PCI vs. Protected PCI: What is the Difference and Which One is Right for Me?

PCI vs. Protected PCI What is the Difference and Which One is Right for MeFirst Visit

Mr. Marx failed pre-operative screening for his gall bladder operation and was referred to a cardiologist for additional testing. He learned he had 3 blocked coronary arteries, which are blood vessels that supply the heart muscle with blood. The cardiologist suggested he might be a candidate for percutaneous coronary intervention. The doctor explained this procedure, but Mr. Marx was too upset to understand what this actually means.

Let’s explain:

Percutaneous coronary intervention—or PCI—is a nonsurgical procedure performed in the catheterization lab (cath lab) by an interventional cardiologist. The purpose of the procedure is to open up narrowed arteries using either a stent and/or balloon angioplasty.

During a balloon angioplasty, the interventional cardiologist uses a long, thin tube called a catheter that has a small balloon on its tip. The catheter is threaded through an artery in the leg which leads directly to the heart. Once in place, the balloon is inflated at the blockage site in the artery to flatten or compress the plaque against the artery wall.

During a stent procedure, a catheter is also inserted the same way by an interventional cardiologist. A stent is a small, mesh-like device. When a stent is placed inside of a coronary artery, it acts as a support or scaffold, keeping the vessel open. By keeping the vessel open, the stent helps to improve blood flow to the heart muscle. Stent procedures are usually used along with balloon angioplasty.

PCI is recommended for people with blocked coronary arteries who otherwise have a healthy heart.

Testing and Follow-up

After further testing and follow-up with his doctor, Mr. Marx was told that he has a low ejection fraction or reduced blood flow from the heart, and with his diabetes, peripheral vascular disease and history of chest pain, he is not a candidate for PCI or heart surgery. The heart team that his cardiologist referred him to has recommended a Protected PCI procedure. Now, he is looking for an explanation on a Protected PCI procedure and how it differs from the traditional PCI procedure.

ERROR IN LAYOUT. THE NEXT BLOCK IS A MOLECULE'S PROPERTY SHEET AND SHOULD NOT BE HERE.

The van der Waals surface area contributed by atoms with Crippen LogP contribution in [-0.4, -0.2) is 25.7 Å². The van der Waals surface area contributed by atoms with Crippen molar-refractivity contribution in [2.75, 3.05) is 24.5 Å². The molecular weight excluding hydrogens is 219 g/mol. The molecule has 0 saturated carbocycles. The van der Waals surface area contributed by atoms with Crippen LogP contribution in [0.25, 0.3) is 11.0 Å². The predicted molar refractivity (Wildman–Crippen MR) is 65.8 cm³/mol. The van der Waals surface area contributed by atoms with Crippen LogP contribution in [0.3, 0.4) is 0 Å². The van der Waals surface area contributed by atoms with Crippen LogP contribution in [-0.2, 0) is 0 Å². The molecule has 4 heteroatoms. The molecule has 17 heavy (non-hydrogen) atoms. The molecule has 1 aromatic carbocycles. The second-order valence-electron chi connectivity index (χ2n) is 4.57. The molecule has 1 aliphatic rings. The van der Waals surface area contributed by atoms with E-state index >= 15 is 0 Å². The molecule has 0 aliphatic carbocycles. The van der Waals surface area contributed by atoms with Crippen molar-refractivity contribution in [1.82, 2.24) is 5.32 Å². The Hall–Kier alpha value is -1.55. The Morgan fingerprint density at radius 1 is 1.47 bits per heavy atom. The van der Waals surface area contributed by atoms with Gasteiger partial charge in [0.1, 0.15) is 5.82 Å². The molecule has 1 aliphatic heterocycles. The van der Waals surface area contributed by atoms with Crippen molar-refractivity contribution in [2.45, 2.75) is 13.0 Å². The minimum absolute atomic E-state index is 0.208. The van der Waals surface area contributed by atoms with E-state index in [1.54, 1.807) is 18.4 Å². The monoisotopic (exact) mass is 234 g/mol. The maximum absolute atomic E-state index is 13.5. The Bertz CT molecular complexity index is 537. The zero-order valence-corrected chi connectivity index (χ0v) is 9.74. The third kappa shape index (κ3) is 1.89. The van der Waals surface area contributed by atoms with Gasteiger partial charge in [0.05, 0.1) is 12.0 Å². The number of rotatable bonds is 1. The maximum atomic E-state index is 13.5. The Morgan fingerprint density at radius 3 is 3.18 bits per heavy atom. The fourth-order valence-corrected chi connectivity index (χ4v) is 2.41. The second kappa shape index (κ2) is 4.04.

Protected PCI is a PCI procedure performed with extra support from a heart pump. Mr. Marx does have blockages, but the risk of placing a stent or performing a balloon angioplasty may cause too much strain on his body, so he needs support from a device that can help pump for his heart. In his case, the heart pump can help maintain heart function, blood pressure, and blood flow, while the blockages in his coronary arteries are repaired.

Protected PCI is recommended for hemodynamically stable patients with a combination of severe coronary artery disease, a low ejection fraction, and other conditions such as diabetes, heart failure, advanced age, peripheral vascular disease, complex lesions, history of angina, or prior surgeries.

In summary, both PCI and Protected PCI are procedures that allow the narrowed coronary arteries of the heart to be opened and can lead to an improved quality of life due to easing of heart failure symptoms. The severity of your heart disease and other medical conditions will determine which procedure is recommended for you. Ask your cardiologist to discuss treatment options with you.

Learn more about the indications for use of PCI and Protected PCI. For more information about the Impella 2.5’s approved indications for use, as well as important safety, contraindication and warning information concerning the device, please visit http://abiomed.com/impella.

Next Steps:

About Impella

The Impella 2.5 system is a temporary (<6 hours) ventricular support device indicated for use during high risk percutaneous coronary interventions (PCI) performed in elective or urgent, hemodynamically stable patients with severe coronary artery disease and depressed left ventricular ejection fraction, when a heart team, including a cardiac surgeon, has determined high risk PCI is the appropriate therapeutic option. Use of the Impella 2.5 in these patients may prevent hemodynamic instability which can result from repeat episodes of reversible myocardial ischemia that occur during planned temporary coronary occlusions and may reduce peri- and post-procedural adverse events.

Protected PCI and use of the Impella 2.5 is not right for every patient. Patients may not be able to be treated with Impella if they have certain pre-existing conditions, which a cardiologist can determine, such as: severe narrowing of the heart valve, severe peripheral artery disease, clots in blood vessels, or a replacement heart valve or certain heart valve deficiencies. Additionally, use of Impella has been associated with risks, including, but not limited to valvular and vascular injury, bleeding, and limb ischemia in certain patients. Learn more about the Impella devices’ approved indications for use, as well as important safety and risk information at www.protectedpci.com/indications-use-safety-information/.